From: James Rogers (firstname.lastname@example.org)
Date: Wed Feb 27 2002 - 00:02:48 MST
On 2/26/02 5:19 PM, "Mike Lorrey" <email@example.com> wrote:
>> Contrary to what Michael Lorrey stated, they will NOT stop AP (armor
>> penetrating) rifle bullets.
> If this is so, then why is it that the same material is used to stop
> anti-tank artillery rounds?
Irrelevant, and inaccurate in any case (at least as it applies to U.S. armor
systems, which are none too shabby). Modern body armor will only stop
"penetration enhanced" rifle bullets (what they sell to civilians as "AP").
These bullets are designed such that they can penetrate a layer of hard
material (masonry, a car door, etc.) and still be in sufficiently good shape
to penetrate a person wearing flak armor. Ordinary lead bullets
disintegrate upon hitting the first hard material, which means that many
times you can't shoot at someone using cinder blocks as cover; the bullet
may make it, but it will be in such poor condition that it won't produce an
effective wound. Enhanced penetration bullets were designed to deny certain
kinds of cover while still nominally behaving like ordinary bullets. They
still have a lead core, but have a mild steel tip that offers some
protection for the lead core and allows the bullet to still be mostly
effective after penetrating a layer of hard material.
Real AP is a completely different animal, as it radically modifies the
sectional density and sectional energy profile to vastly increase the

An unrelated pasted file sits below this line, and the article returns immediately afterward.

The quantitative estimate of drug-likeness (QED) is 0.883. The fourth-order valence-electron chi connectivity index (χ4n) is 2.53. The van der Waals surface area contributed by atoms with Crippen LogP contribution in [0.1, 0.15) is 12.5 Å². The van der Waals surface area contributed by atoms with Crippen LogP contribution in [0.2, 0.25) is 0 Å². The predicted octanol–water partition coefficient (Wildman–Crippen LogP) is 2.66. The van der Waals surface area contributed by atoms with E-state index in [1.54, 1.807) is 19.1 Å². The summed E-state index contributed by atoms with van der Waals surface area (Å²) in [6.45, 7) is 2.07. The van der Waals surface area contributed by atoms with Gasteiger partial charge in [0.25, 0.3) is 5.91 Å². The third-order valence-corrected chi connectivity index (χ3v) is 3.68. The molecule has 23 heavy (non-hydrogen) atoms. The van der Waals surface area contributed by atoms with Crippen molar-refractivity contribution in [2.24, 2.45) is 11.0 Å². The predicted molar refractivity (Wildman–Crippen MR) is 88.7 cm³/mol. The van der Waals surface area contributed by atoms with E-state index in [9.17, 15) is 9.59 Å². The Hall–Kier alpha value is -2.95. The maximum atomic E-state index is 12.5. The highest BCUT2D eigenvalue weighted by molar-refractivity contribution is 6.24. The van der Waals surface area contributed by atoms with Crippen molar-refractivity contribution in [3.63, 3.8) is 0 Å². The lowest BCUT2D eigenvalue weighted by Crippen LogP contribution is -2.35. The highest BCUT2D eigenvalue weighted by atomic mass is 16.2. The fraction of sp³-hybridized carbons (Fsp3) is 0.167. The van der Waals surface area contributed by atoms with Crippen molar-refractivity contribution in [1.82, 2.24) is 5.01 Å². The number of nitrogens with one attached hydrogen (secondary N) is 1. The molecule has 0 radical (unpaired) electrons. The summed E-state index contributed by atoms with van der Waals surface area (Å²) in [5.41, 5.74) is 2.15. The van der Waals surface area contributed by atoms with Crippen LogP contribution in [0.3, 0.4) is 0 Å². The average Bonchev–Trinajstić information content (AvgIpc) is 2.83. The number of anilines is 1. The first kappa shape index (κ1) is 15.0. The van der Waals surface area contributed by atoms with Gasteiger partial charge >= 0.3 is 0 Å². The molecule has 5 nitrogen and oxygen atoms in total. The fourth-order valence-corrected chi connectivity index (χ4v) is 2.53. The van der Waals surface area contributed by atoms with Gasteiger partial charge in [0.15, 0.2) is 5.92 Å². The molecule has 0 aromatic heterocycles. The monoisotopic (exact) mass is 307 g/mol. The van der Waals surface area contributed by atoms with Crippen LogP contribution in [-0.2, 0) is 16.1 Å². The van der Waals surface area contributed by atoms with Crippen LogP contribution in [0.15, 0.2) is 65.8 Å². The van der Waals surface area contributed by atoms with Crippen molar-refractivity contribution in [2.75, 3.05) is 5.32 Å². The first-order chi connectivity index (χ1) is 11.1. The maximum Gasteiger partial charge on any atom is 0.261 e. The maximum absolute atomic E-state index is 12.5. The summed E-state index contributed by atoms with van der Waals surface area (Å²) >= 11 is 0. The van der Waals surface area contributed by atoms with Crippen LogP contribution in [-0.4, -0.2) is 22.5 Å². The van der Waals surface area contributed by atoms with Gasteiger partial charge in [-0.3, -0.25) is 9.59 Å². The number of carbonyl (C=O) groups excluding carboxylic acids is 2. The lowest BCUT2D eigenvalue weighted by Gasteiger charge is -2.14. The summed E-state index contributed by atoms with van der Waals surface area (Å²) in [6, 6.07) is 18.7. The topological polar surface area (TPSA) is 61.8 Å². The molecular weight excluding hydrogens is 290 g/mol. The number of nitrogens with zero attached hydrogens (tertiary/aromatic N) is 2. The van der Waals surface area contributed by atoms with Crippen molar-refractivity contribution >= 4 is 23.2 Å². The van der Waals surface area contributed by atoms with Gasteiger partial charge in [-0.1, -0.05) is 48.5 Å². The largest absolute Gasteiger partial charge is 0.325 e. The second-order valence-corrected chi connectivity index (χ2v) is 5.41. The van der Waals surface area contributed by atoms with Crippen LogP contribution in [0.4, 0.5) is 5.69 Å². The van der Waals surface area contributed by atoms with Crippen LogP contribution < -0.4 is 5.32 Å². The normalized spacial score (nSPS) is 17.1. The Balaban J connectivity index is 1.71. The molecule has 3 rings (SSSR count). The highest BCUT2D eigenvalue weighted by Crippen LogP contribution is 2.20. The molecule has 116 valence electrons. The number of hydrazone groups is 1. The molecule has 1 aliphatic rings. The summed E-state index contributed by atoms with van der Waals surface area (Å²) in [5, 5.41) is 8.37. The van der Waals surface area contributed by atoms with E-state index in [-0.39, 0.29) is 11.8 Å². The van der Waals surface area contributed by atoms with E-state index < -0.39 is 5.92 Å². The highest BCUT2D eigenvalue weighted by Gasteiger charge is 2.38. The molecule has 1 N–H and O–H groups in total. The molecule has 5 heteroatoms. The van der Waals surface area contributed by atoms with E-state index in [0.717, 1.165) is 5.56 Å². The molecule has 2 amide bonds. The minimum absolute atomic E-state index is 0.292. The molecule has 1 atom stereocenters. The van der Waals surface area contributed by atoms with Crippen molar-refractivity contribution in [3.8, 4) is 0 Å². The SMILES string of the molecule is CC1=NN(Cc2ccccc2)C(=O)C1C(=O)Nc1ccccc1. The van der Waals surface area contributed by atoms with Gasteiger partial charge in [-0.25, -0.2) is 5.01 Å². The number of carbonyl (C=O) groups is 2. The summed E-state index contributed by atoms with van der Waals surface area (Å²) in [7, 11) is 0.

penetration. The kinds of armor required to counteract the physics involved
would be too heavy to be usable as body armor.
And while some heavy armor systems use ceramic composites, it isn't the same
kind used in body armor. In fact, most of the advanced composite armor that
I can think of is designed specifically to counter shaped-charge type
anti-armor weapons and not kinetic energy anti-armor weapons, which is what
we are talking about here. Body armor systems are constrained by weight and
size as a primary factor, whereas these are not issues on a tank. It
therefore makes sense that the design parameters are substantially different
both in the practical logistical aspects and the types of armor penetration
modes they have to contend with, so it shouldn't be surprising that the
apparent relationship between tank armor and body armor is mostly
This archive was generated by hypermail 2.1.5 : Fri Nov 01 2002 - 13:37:41 MST